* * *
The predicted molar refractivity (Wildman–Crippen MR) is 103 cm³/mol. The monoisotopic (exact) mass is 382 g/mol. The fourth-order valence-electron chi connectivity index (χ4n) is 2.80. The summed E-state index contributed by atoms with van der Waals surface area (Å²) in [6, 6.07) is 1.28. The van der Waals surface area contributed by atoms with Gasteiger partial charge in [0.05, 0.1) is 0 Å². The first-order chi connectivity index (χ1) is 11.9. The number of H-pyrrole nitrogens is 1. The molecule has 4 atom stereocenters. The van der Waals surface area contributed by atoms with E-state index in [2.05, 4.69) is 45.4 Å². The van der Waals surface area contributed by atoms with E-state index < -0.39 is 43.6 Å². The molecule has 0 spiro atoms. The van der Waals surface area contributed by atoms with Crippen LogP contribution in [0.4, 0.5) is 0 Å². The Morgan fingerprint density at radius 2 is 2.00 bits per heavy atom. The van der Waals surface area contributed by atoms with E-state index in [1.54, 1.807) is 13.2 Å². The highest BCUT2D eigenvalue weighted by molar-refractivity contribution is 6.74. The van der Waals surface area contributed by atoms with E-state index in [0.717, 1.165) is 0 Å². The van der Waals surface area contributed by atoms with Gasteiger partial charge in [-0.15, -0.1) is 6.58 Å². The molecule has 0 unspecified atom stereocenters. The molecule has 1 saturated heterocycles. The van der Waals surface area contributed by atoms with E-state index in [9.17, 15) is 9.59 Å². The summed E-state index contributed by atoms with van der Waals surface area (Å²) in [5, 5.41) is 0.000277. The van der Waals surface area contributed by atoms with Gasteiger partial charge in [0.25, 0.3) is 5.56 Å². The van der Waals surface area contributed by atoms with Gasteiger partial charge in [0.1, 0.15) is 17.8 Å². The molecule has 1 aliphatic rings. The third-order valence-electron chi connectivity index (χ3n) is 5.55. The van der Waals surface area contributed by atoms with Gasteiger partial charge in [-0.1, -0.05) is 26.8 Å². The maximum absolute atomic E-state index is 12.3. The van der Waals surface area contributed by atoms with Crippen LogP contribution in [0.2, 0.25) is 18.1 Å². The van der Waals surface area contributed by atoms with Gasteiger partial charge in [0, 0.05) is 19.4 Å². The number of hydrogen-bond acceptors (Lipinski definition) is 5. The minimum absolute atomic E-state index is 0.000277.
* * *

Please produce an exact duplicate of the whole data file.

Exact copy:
The predicted molar refractivity (Wildman–Crippen MR) is 103 cm³/mol. The monoisotopic (exact) mass is 382 g/mol. The fourth-order valence-electron chi connectivity index (χ4n) is 2.80. The summed E-state index contributed by atoms with van der Waals surface area (Å²) in [6, 6.07) is 1.28. The van der Waals surface area contributed by atoms with Gasteiger partial charge in [0.05, 0.1) is 0 Å². The first-order chi connectivity index (χ1) is 11.9. The number of H-pyrrole nitrogens is 1. The molecule has 4 atom stereocenters. The van der Waals surface area contributed by atoms with E-state index in [2.05, 4.69) is 45.4 Å². The van der Waals surface area contributed by atoms with E-state index < -0.39 is 43.6 Å². The molecule has 0 spiro atoms. The van der Waals surface area contributed by atoms with Crippen LogP contribution in [0.4, 0.5) is 0 Å². The Morgan fingerprint density at radius 2 is 2.00 bits per heavy atom. The van der Waals surface area contributed by atoms with E-state index in [1.54, 1.807) is 13.2 Å². The highest BCUT2D eigenvalue weighted by molar-refractivity contribution is 6.74. The van der Waals surface area contributed by atoms with E-state index in [0.717, 1.165) is 0 Å². The van der Waals surface area contributed by atoms with Gasteiger partial charge in [-0.15, -0.1) is 6.58 Å². The molecule has 0 unspecified atom stereocenters. The molecule has 1 saturated heterocycles. The van der Waals surface area contributed by atoms with E-state index in [9.17, 15) is 9.59 Å². The summed E-state index contributed by atoms with van der Waals surface area (Å²) in [5, 5.41) is 0.000277. The van der Waals surface area contributed by atoms with Gasteiger partial charge in [0.25, 0.3) is 5.56 Å². The van der Waals surface area contributed by atoms with Gasteiger partial charge in [0.1, 0.15) is 17.8 Å². The molecule has 1 aliphatic rings. The third-order valence-electron chi connectivity index (χ3n) is 5.55. The van der Waals surface area contributed by atoms with Gasteiger partial charge in [-0.1, -0.05) is 26.8 Å². The maximum absolute atomic E-state index is 12.3. The van der Waals surface area contributed by atoms with Crippen LogP contribution in [0.2, 0.25) is 18.1 Å². The van der Waals surface area contributed by atoms with Gasteiger partial charge in [0, 0.05) is 19.4 Å². The number of hydrogen-bond acceptors (Lipinski definition) is 5. The minimum absolute atomic E-state index is 0.000277.